Boardrooms across many enterprises shape the strategy and set goals they wish to achieve from the business, its customers, the employees and the investors to ensure continued success. Strategy execution is a key component that successful leaders focus on.
According to a research published in The Harvard Business Review, “Companies realize only 40-to-60 percent of their strategies’ potential value”. Successful leaders know these numbers and understand it takes much more than to just have a great strategy, they need to have facts and information, true business insight in order to help them form and make the most appropriate decisions to ensure they meet the desired strategic goals.
Execution starts with a strategy and a plan with budgets and forecasts. But ask yourself this: Which is more difficult? Implementing your strategy or your execution of that strategy? (for the avoidance of doubt; According to Dictionary.com, implement means to put into effect according to or by means of a definite plan or procedure, and execute means to perform or accomplish something, as an assigned task. So the word execute means to see through to completion) It is without a doubt that the majority will respond “Execution!” While there are many experts that discuss the importance of creating and implementing a strategic plan in order to be successful, there are few out there that truly hit the nail on the head. They argue that by increasing the importance of execution, one will be able to produce extraordinary results.
“Execution has to be a part of a company’s strategy and its goals. It is the missing link between aspirations and results. As such, it is a major—indeed, the major—job of a business leader.”
― Larry Bossidy, Execution: The Discipline of Getting Things Done
Execution is about turning your top line income into a bottom line profit. Companies that are strong on top line performance and yet struggle to make a reasonable or attractive bottom line profit typically have challenges with execution – that is being both efficient and effective operationally. In addition, execution is all about hitting and exceeding company targets like gross profit margin and profit goals.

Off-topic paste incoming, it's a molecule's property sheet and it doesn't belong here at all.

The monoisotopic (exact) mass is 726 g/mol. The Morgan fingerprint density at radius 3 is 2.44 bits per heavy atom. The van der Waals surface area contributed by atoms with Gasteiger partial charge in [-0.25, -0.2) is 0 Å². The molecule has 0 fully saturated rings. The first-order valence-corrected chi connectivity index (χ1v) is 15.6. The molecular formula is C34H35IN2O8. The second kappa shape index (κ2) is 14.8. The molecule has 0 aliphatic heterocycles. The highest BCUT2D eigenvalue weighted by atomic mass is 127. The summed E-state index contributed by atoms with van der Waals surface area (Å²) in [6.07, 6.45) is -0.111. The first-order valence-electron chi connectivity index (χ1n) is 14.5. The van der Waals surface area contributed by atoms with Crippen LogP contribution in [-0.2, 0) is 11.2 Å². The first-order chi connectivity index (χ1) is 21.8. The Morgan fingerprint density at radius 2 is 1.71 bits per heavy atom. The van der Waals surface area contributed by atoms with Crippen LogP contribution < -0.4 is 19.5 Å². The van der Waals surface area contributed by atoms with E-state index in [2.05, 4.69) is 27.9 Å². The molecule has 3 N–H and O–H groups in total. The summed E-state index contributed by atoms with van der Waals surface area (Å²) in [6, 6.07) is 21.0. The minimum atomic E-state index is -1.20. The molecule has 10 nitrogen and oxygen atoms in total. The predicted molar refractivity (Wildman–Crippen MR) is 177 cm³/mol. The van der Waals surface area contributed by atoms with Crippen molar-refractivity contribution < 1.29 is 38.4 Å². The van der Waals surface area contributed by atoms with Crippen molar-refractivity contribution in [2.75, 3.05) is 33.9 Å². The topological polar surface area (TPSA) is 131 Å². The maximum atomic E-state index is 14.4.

One of the most important elements of executing is measurement of progress – amongst setting priorities, accountability and communication, all require great metrics. But how do we measure great execution?
So what is the one essential metric which covers performance on execution? Simply put, it’s the consecutive amount of months in which an entity reached its target. By tracking company goal achievement, especially when falling short can give great insight in the ability of the company to execute strategies.
Let us think about this question: How many consecutive months has your company or any other entity exceeded its revenue, reduced its costs or increased its profit goals? If you consistently meet or exceed your targets, you are outstanding at execution. If you are not consistently hitting your targets, there is obviously a bigger issue to solve. How do we create this elusive consistency and repeatability? It can be addressed by understanding the impact on all aspects of the organisation and the changes made to each and how they affect the overall ability to hit those goals. Measurement provides this ability.
Verne Harnish – Rockefeller Habits; Scaling Up
Chris McChesney, Sean Covey and Jim Huling, The 4 Disciplines of Execution,
HBR Jun 26, 2017